• Maintain a written record identifying each dwelling unit in which the tenant has officially refused the installation of a heat sensor. Records must be kept for a year after the property has been discharged from the program.

It’s also important to note that owners cannot charge tenants for the acquisition or installation of heat sensors, or for replacements due to wear or malfunction.

Are there any tenant responsibilities associated with the heat sensors program?

Tenants are not responsible to take any action in regards to heat sensors, but they can request to opt out of the program by filling out an opt-out form, available in English and Spanish.

In addition, tenants are to be held responsible for any damage inflicted upon a heat sensor installed in their unit. In the opt-out form, tenants are notified of the following:  If the heat sensor is installed in your dwelling unit, you must not damage it, turn it off, or otherwise make it inoperable. If the heat sensor is stolen, removed, found missing, or is made inoperable by you during your lease term, the owner may replace the heat sensor and charge you a maximum of $50.00 for its replacement.

What violations are associated with this program?

The HPD has recently been issuing some Class B violations for failure to install heat sensors/comply with the program. These violations may also carry housing court penalties ranging from $25 to $100 each, plus $10 per violation per day.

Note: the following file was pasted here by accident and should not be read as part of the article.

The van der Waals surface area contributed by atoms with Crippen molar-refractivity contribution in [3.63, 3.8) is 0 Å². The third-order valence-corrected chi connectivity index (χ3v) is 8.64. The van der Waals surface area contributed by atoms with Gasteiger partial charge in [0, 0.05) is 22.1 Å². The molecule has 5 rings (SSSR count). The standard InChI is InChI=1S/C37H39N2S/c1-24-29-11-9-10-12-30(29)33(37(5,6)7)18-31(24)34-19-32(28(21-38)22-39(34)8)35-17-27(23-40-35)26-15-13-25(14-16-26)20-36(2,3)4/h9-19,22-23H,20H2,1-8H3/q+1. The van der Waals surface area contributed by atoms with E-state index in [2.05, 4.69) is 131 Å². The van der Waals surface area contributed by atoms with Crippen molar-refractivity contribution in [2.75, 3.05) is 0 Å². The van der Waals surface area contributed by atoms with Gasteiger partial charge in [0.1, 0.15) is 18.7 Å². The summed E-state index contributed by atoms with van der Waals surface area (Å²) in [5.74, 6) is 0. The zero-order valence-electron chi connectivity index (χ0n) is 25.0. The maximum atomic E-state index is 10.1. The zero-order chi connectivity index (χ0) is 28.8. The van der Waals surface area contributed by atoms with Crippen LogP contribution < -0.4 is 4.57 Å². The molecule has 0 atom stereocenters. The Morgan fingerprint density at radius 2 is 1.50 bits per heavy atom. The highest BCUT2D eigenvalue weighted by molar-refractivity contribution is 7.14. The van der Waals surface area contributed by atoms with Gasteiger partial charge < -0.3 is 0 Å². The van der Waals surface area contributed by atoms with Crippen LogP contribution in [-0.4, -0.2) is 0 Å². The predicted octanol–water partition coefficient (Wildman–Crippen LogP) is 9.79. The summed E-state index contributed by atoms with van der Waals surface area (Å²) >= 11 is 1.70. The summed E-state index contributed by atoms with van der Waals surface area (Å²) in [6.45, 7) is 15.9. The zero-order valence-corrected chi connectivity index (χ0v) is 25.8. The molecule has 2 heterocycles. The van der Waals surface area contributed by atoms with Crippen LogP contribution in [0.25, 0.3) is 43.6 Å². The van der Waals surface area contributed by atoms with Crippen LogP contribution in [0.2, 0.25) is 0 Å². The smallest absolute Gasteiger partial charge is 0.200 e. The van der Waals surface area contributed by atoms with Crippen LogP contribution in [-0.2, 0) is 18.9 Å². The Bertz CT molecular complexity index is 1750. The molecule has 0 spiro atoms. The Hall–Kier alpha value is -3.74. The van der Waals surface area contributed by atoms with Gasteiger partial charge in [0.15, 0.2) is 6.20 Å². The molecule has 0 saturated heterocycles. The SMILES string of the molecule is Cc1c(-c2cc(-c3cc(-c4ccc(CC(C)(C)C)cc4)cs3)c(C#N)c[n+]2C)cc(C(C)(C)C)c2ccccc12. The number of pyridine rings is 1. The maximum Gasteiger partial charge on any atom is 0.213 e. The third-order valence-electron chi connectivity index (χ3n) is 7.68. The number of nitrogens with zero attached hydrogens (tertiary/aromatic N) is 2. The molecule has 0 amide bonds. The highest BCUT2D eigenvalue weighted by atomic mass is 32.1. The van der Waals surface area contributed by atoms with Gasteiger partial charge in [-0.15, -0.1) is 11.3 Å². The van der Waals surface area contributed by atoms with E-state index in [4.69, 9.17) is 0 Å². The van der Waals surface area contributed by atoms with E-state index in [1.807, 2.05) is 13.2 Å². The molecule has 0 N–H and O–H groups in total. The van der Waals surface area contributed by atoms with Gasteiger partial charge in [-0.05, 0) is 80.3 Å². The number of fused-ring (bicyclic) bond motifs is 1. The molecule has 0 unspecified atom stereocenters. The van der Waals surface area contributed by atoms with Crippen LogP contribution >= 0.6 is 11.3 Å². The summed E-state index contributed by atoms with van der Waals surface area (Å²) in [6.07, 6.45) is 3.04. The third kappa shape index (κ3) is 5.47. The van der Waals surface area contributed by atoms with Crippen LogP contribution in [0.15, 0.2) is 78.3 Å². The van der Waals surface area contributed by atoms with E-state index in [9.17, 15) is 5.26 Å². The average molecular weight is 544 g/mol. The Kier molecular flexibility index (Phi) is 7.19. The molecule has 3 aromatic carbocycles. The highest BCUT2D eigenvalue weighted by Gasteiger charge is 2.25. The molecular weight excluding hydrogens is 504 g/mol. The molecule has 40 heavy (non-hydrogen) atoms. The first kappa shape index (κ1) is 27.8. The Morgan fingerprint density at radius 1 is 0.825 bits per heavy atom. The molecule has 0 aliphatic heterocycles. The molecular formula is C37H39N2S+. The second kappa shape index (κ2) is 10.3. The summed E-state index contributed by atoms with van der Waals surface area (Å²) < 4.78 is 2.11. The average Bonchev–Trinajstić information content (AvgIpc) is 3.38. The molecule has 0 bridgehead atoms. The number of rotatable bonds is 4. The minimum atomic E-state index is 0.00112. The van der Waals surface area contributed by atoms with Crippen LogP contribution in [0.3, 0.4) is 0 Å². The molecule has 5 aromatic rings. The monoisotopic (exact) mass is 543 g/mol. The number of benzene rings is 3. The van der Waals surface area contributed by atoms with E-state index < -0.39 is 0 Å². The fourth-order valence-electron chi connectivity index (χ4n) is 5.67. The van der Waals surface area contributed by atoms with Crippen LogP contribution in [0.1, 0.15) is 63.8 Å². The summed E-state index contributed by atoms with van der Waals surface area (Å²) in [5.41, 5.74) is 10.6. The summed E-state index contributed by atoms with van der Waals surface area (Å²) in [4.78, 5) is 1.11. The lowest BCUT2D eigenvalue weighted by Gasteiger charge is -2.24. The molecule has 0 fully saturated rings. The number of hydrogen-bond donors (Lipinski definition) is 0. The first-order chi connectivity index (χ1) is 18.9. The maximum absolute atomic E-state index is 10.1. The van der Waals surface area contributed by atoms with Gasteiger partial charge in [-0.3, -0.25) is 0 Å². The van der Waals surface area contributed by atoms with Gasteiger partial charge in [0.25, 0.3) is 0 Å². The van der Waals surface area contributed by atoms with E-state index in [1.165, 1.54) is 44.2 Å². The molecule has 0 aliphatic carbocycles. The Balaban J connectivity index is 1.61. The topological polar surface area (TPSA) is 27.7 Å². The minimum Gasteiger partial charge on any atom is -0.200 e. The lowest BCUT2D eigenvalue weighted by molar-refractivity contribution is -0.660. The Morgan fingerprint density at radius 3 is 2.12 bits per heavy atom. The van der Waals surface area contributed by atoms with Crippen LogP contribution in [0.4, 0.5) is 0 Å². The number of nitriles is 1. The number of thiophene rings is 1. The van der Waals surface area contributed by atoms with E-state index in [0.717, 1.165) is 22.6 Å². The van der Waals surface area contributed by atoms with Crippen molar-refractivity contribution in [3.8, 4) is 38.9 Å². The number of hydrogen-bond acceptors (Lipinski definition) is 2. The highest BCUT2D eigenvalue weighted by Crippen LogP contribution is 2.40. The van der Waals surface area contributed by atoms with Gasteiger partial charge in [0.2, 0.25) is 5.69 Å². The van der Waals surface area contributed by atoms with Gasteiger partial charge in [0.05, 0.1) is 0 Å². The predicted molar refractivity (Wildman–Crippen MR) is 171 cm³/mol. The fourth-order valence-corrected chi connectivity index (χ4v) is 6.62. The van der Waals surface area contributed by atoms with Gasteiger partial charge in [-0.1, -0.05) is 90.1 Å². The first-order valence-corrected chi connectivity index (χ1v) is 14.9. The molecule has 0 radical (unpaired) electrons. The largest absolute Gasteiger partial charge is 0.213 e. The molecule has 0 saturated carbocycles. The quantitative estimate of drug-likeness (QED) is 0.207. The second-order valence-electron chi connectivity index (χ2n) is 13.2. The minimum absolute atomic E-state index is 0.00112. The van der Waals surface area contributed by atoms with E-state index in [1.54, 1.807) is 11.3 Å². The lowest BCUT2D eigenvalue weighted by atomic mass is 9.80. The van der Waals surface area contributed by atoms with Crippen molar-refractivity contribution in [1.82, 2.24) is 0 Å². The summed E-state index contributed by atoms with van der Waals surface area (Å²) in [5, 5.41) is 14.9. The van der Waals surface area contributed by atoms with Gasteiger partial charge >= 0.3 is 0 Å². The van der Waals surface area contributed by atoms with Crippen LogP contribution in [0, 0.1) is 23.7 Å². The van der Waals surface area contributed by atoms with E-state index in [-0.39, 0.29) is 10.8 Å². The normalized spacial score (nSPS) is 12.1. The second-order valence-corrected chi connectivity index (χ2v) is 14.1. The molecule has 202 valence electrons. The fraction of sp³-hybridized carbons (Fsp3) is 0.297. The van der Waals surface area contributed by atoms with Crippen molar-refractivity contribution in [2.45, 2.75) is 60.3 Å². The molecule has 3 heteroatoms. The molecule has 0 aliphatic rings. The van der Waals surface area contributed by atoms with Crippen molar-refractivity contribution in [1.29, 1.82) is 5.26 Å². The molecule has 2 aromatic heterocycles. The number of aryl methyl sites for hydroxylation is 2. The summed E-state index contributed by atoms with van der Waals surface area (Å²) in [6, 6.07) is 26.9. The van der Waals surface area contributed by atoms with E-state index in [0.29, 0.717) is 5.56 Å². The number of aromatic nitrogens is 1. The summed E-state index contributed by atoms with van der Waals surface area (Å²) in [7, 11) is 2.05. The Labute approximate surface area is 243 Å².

It’s also important to note that general heat violations can also be issued to buildings that are included in the heat sensors program. Daily fines for heat violations run from $250/day to $1,000/day, so it’s crucial to resolve any heat violations as quickly as possible.

The HPD is warning building owners that it will be conducting impromptu inspections in selected buildings to verify compliance with Local Law 18. Additionally, the HPD claims they may impose inspection fees of $200 for the “three strikes rule,” or “if a third or subsequent inspection within a heat season results in a third or subsequent heat violation and if a third or subsequent inspection within a calendar year results in a third or subsequent hot water violation.”

As a reminder, heating violations can be issued during heat season (October 1 – May 31st), while hot water must be provided year-round.

When will my property be released from the program?

If one or more of your properties has been selected for the heat sensors program, you must follow the requirements for four years. If you’d like to be discharged from the program before the four years are up, you can apply for a discharge, but only if you have taken permanent action to address the provision of heat for the following heat season, or if your property has not received any heat-related violations in the preceding heat season. You can apply for an early discharge from the program here.

To learn more about Local Law 18, you can check out the HPD’s summary page about the heat sensors program here.

And, as always, if you need help resolving any compliance issues, correcting violations, or just navigating the City’s compliance code, contact us today. The Jaffa team is always ready to make compliance easy.